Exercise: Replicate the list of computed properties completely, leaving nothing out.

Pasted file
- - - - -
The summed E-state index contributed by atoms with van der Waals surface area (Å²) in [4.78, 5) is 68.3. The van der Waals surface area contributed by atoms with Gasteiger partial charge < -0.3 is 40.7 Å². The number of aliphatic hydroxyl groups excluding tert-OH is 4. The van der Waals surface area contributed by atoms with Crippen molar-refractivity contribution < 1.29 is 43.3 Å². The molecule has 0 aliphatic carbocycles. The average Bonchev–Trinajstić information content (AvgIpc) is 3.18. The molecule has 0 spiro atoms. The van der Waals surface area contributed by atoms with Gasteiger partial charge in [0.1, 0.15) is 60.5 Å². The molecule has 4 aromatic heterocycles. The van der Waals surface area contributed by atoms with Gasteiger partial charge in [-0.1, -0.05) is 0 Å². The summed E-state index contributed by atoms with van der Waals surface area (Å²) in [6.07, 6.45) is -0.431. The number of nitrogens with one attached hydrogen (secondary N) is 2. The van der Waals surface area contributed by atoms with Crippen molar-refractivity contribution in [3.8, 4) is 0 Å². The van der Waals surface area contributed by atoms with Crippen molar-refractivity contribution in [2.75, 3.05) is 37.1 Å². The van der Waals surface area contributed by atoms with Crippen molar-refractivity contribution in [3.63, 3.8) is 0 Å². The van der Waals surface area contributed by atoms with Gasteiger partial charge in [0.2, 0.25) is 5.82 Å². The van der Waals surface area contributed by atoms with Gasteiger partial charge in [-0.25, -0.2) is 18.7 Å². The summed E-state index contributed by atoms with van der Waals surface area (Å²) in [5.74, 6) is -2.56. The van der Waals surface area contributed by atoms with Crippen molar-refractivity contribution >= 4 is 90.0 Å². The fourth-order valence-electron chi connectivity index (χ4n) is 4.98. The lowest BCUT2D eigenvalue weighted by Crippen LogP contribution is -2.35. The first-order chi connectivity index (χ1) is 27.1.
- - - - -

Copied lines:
The summed E-state index contributed by atoms with van der Waals surface area (Å²) in [4.78, 5) is 68.3. The van der Waals surface area contributed by atoms with Gasteiger partial charge < -0.3 is 40.7 Å². The number of aliphatic hydroxyl groups excluding tert-OH is 4. The van der Waals surface area contributed by atoms with Crippen molar-refractivity contribution < 1.29 is 43.3 Å². The molecule has 0 aliphatic carbocycles. The average Bonchev–Trinajstić information content (AvgIpc) is 3.18. The molecule has 0 spiro atoms. The van der Waals surface area contributed by atoms with Gasteiger partial charge in [0.1, 0.15) is 60.5 Å². The molecule has 4 aromatic heterocycles. The van der Waals surface area contributed by atoms with Gasteiger partial charge in [-0.1, -0.05) is 0 Å². The summed E-state index contributed by atoms with van der Waals surface area (Å²) in [6.07, 6.45) is -0.431. The number of nitrogens with one attached hydrogen (secondary N) is 2. The van der Waals surface area contributed by atoms with Crippen molar-refractivity contribution in [3.8, 4) is 0 Å². The van der Waals surface area contributed by atoms with Crippen molar-refractivity contribution in [2.75, 3.05) is 37.1 Å². The van der Waals surface area contributed by atoms with Crippen molar-refractivity contribution in [3.63, 3.8) is 0 Å². The van der Waals surface area contributed by atoms with Gasteiger partial charge in [0.2, 0.25) is 5.82 Å². The van der Waals surface area contributed by atoms with Gasteiger partial charge in [-0.25, -0.2) is 18.7 Å². The summed E-state index contributed by atoms with van der Waals surface area (Å²) in [5.74, 6) is -2.56. The van der Waals surface area contributed by atoms with Crippen molar-refractivity contribution >= 4 is 90.0 Å². The fourth-order valence-electron chi connectivity index (χ4n) is 4.98. The lowest BCUT2D eigenvalue weighted by Crippen LogP contribution is -2.35. The first-order chi connectivity index (χ1) is 27.1.